Under the standard insurance policy, the insurer has a duty to both defend and indemnify the insured for claims falling within policy coverage. The duty to defend is broader than the duty to indemnify. Under the terms of its policy, Aetna must defend actions which might not ultimately result in a duty to indemnify. Hocker v. New Hampshire Ins. Co., 922 F.2d 1476, 1484 (10th Cir.1991). As long as the complaint in the underlying action presents allegations which are even arguably within the protection of the policy, the duty to defend arises. American Motorists Ins. Co. v. General Host Corp., 946 F.2d 1489, 1490 (10th Cir.1991).

An insurer is not required to defend, however, if the action is brought "wholly outside any coverage obligations assumed in the policy or when the insurer would have no liability if plaintiff secured a judgment against the insured." Spruill Motors, Inc. v. Universal Underwriters Ins. Co., 212 Kan. 681, 684, 512 P.2d 403 (1973).

3. Interpretation of "Property Damage" Clause

As recognized by both parties, the threshold issue is whether the Schmidts' lawsuit was a suit for "property damage" as that term is defined by the insurance policy.1 The policy defines "property damage" as follows:

(1) physical injury to or destruction of tangible property which occurs during the policy period, including the loss of use thereof at any time resulting therefrom, or
(2) loss of use of tangible property which has not been physically injured or destroyed provided such loss of use is caused by an occurrence during the policy period.

In their suit against Security, the Schmidts claimed Security wrongfully withheld escrow payments which had been tendered by the buyers. The escrow payments were not physically injured or destroyed so we are concerned only with part (2) of the definition of property damage. The issue thus becomes whether escrow payments are "tangible property" as that term is defined by the policy.

Unlike "property damage," the term "tangible property" is not defined by the policy. The fact that a policy does not define each term used within it does not somehow make the undefined term ambiguous. A policy which attempted to define each term used within it would be lengthy indeed.

In its brief, Security cites the general rule that ambiguous language is strictly construed against the insurance company. What Security has failed to do is point out the language it considers ambiguous. The Court finds the policy language at issue (the definition of "property damage") is not ambiguous and will give the words used their usual and ordinary meaning.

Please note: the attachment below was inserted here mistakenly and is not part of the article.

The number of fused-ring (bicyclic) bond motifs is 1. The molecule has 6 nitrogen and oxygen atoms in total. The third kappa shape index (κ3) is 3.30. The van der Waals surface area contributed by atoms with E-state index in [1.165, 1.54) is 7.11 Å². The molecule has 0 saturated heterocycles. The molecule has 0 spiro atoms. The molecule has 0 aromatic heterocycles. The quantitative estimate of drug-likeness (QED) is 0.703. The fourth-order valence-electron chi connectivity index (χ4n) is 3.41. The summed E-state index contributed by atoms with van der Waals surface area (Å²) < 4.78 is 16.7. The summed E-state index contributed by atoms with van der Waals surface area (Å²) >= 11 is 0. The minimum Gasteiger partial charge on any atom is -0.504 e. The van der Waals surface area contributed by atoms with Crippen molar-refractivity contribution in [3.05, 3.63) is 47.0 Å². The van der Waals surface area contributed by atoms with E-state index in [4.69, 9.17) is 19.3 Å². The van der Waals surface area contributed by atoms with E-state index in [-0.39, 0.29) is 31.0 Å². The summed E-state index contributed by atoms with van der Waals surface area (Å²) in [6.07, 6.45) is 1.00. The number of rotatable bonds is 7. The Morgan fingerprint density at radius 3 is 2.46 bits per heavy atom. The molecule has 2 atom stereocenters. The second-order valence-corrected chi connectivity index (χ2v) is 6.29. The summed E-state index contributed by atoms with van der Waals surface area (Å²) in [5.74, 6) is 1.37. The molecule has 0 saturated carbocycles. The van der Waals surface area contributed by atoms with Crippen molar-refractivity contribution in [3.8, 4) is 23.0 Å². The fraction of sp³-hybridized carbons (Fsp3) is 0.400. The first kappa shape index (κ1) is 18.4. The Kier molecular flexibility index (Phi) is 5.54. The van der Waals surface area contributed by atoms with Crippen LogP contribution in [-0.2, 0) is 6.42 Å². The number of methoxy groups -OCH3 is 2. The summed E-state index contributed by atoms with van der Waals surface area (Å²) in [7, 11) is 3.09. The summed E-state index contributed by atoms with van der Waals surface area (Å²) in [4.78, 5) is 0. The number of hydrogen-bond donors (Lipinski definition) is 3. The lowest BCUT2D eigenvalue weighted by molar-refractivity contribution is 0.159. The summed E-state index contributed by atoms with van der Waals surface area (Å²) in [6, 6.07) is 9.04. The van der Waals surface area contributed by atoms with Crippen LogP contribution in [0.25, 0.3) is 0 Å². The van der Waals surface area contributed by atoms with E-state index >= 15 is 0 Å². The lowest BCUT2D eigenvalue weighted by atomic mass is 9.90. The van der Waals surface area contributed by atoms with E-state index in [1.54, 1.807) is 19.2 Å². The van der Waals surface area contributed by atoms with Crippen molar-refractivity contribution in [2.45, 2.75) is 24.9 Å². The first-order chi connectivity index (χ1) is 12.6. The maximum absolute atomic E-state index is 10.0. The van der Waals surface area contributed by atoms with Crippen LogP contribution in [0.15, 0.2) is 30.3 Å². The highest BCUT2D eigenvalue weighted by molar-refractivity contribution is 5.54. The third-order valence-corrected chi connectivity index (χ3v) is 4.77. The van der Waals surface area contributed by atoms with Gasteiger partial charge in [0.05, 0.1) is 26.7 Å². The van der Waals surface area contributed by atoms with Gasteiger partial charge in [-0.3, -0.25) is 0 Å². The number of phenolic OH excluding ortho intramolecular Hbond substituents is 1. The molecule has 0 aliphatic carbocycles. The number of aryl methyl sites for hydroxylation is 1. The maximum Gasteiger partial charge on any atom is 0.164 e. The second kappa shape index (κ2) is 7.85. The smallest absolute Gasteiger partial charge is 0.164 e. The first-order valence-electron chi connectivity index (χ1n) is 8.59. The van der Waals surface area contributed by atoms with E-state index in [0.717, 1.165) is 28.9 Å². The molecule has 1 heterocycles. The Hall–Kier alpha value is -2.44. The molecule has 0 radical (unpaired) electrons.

Black's Law Dictionary defines "tangible. property" as "property that has physical form and substance and is not intangible. That which may be felt or touched, and is necessarily corporeal, although it may be either real or personal (e.g. ring or watch." Black's Law Dictionary 1456 (6th Ed.1990).

Security cites Temco Metal Products, Co. v. St. Paul Fire & Marine Ins. Co., 273 Or. 716, 543 P.2d 1, 2 (Ore.1975) for the proposition that money may be considered tangible property in certain contexts. However, the very next line after those quoted by Security states "we do not believe that paying money out on forged checks constitutes injury to or destruction of it as contemplated by the parties to the policy in question." Id. The court obviously drew a distinction between the forged checks and the money they represented. Security acknowledges the majority view that money is not tangible property but argues the rule is a product of cases which dealt with anticipated profits and losses of investments of uncertain amounts. Though the monetary losses in the cases cited by Security can certainly be categorized in such a manner, the holding of those cases is based on the notion that the losses were strictly economic, not that they were for sums uncertain in amount.

For example, the exact dollar amount of the forged checks at issue in Temco was known and that fact did not cause the Temco court to hold that a loss of tangible property had occurred. The destruction of a stack of currency could certainly be considered a destruction of tangible property. The moment it is destroyed an irreversible loss of wealth has occurred. The destruction or loss of a check or other debt instrument is a different matter. In Travelers Indemnity Co. v. State, 140 Ariz. 194, 680 P.2d 1255 (Ariz.App. 1984), depositors sued the state of Arizona for failing to supervise their failed thrift institution. In holding that the loss of their investments did not amount to "property damage" as defined by an insuring agreement identical to the one at issue in the instant case, the court analogized the investment certificates to a deposit of funds with a bank.

The deposit of funds creates a debtor-creditor relationship between